World’s largest silver producer Fresnillo is a leading precious metals group based in Mexico. Its flagship Fresnillo mine has been in operation for almost 500 years. Mexico Mining Review sat down with CEO Octavio Alvídrez to ask him about the company’s growth strategy, expansion plans, new projects and how San Julián coming online affects the operator’s silver outputs.

 

Q: What factors helped Fresnillo increase its silver production in 2017 despite an overall drop in global production?

A: Our long-term vision has been key to our ability to maintain high production rates no matter the price cycle. It is our main differentiator. We invest in exploration continuously and through the cycles and are not dependent on M&As; 95 percent of our growth is organic. This gives us the possibility of bringing onstream projects that are strong and able to withstand the cyclicality of the mining industry without diluting the quality of our portfolio. Our strategy has allowed us to become one of the few companies that still has a strong growth pipeline despite the downturn. In 2017, we produced 53.3 million ounces of silver and 930,000 ounces of gold making Fresnillo the world’s largest silver producer and the number one gold producer in Mexico.

Q: How are rising base metal prices impacting Fresnillo’s operations?

A: All our mines are primary silver producers and we produce base metals, zinc and lead as a byproduct. As prices improve, base metals can become a more important source of revenue. Traditionally, our revenues in terms of lead and zinc only accounted for 7-8 percent of our total but last year these metals rose to 12 percent of total revenues. This helps increase the competitiveness of our mines and improve results.

Q: What criteria does Fresnillo use for new projects before incorporating them into its portfolio?

A: We expect all our projects to have a minimum of 150 million ounces of silver when it comes to reserves or 3 million ounces of gold for us to consider it suitable for our portfolio. Most of our mines are also in the first quartile in terms of production costs so this is a key aspect to consider in our projects before we think to develop them. We prioritize a stream of quality production ounces in our portfolio. The project also must be able to provide at least 15 percent IRR that can be achieved with higher grades or competitiveness in terms of the investment required to develop it.

Q: Why does the company believe that San Julián can become a new mining district in Mexico?

A: San Julián is our latest operation and it has been the largest investment in our company. We invested a total of US$515 million along the feasibility study lines but we also considered the larger exploration potential of the district. By only exploring approximately 30 percent of the area we were able to develop a mine and this makes us believe that resources and reserves would continue to increase for many more years. In the first two years alone, we were able to increase the reserves we had initially identified in our feasibility studies. We have two different ore bodies in the area, one of which is disseminated and requires a flotation process while the other is a vein system that uses a dynamic leaching process. We had to invest such a large amount in San Julian because of the two different processes required and the initial lack of infrastructure in the area, but its positive return and the additional potential drove our decision to follow through with the project.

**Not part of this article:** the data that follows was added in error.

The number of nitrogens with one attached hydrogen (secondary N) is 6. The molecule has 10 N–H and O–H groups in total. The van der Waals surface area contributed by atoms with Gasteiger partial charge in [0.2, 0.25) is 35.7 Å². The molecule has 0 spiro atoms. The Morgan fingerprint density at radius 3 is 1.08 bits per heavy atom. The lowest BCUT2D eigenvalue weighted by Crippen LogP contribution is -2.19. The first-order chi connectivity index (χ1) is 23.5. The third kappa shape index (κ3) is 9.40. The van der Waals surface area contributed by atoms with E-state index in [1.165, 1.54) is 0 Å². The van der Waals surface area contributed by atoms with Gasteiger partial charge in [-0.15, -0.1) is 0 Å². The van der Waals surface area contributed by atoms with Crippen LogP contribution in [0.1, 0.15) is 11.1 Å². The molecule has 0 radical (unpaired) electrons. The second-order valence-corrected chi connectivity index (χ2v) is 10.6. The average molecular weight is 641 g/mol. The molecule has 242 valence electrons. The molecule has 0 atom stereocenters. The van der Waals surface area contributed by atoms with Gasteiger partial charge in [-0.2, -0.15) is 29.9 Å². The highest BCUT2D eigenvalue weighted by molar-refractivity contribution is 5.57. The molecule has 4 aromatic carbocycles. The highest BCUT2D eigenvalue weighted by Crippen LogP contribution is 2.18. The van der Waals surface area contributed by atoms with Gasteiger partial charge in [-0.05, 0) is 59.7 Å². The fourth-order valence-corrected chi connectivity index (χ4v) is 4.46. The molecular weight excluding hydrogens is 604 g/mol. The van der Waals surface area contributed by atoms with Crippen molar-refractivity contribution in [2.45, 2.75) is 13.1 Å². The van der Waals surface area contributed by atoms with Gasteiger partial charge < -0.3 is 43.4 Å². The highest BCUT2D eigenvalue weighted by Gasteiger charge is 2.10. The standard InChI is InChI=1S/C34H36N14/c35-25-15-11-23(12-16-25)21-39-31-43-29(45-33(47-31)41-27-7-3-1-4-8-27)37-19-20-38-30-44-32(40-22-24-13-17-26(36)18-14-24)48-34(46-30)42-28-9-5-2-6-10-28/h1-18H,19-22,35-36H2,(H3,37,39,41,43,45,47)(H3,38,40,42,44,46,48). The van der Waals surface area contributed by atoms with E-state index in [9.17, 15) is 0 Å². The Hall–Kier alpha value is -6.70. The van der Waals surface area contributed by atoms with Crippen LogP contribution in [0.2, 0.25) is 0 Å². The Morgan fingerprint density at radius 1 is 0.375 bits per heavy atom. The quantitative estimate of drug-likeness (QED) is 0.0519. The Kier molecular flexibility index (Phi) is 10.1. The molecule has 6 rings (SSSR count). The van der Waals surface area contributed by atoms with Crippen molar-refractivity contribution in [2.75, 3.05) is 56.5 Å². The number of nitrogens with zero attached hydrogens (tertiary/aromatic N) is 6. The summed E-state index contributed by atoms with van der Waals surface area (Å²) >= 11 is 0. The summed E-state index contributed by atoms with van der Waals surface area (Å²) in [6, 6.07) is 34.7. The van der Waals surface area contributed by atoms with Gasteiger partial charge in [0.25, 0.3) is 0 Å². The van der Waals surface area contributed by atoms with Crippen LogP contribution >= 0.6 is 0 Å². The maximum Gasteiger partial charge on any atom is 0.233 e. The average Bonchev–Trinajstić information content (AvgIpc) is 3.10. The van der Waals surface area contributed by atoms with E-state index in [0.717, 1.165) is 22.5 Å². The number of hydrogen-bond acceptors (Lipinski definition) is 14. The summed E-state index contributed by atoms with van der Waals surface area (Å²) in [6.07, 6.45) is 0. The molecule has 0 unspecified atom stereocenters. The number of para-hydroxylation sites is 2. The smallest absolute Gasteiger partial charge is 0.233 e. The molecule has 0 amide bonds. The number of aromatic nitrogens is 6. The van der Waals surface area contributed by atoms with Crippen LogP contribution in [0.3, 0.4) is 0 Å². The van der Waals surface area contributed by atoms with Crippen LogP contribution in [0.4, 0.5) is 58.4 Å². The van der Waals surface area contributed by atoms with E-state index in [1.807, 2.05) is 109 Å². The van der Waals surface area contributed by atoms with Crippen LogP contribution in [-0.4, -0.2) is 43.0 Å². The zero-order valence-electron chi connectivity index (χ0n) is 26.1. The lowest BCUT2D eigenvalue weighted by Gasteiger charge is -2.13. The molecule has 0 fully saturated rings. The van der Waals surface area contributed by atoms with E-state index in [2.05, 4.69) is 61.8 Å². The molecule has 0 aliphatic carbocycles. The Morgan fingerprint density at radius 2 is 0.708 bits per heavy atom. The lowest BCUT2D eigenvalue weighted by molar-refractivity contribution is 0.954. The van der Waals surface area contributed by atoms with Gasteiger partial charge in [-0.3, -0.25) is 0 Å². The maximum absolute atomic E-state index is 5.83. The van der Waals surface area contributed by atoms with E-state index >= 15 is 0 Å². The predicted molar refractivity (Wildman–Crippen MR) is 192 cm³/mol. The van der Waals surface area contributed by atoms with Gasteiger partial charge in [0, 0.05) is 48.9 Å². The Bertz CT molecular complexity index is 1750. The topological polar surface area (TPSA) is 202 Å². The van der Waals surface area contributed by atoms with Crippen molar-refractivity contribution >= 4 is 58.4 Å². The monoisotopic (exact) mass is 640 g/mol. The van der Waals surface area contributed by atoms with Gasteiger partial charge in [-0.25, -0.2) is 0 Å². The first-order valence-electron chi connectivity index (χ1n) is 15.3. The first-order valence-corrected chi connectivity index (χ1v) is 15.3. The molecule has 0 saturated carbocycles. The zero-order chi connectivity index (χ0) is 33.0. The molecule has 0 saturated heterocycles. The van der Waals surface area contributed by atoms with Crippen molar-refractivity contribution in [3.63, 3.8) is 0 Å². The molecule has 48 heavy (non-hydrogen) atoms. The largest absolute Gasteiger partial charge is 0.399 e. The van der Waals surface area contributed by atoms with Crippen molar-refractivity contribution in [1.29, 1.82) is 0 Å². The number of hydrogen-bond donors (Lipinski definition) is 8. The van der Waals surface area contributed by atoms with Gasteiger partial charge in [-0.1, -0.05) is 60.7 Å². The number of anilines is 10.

Q: How important is it for Fresnillo to diversify its areas of operation?

A: In Mexico, we have 1.8 million hectares of exploration concessions and have many targets to explore but we believe that it is always healthy to diversify. The company has identified exploration opportunities in Peru and Chile and is scouting Argentina. We see Peru as a good country to enter as it has the culture and tradition of mining. The company also found that when comparing the ore bodies that have been discovered in Mexico and Peru, there are larger possibilities of a major discovery in Peru.

We used a different strategy by entering Peru four to five years ago since most mining companies at that time were reducing exploration in the country. We now have more than 350,000 hectares of concessions, which gives us the largest holding for exploration in Peru. But we have not been able to advance because permitting takes  longer than in Mexico. Eventually, we will be able to develop more resources for exploration in Peru and we have hopes that Pilarica will become our first operation in the country. We are already halfway to the minimum resources needed, with 60 million ounces of silver in identified resources and further potential to grow. It is a silver and zinc ore body. In Chile, we have reviewed 120 different prospects and projects and the next step is to confirm an exploration option and put holes in the ground.

 

This is an exclusive preview of the 2019 edition of Mexico Mining Review. If you want to get all the information, plus other relevant insights regarding this industry, pre-order your copy Mexico Mining Review or access our digital copy of the 2018 edition.

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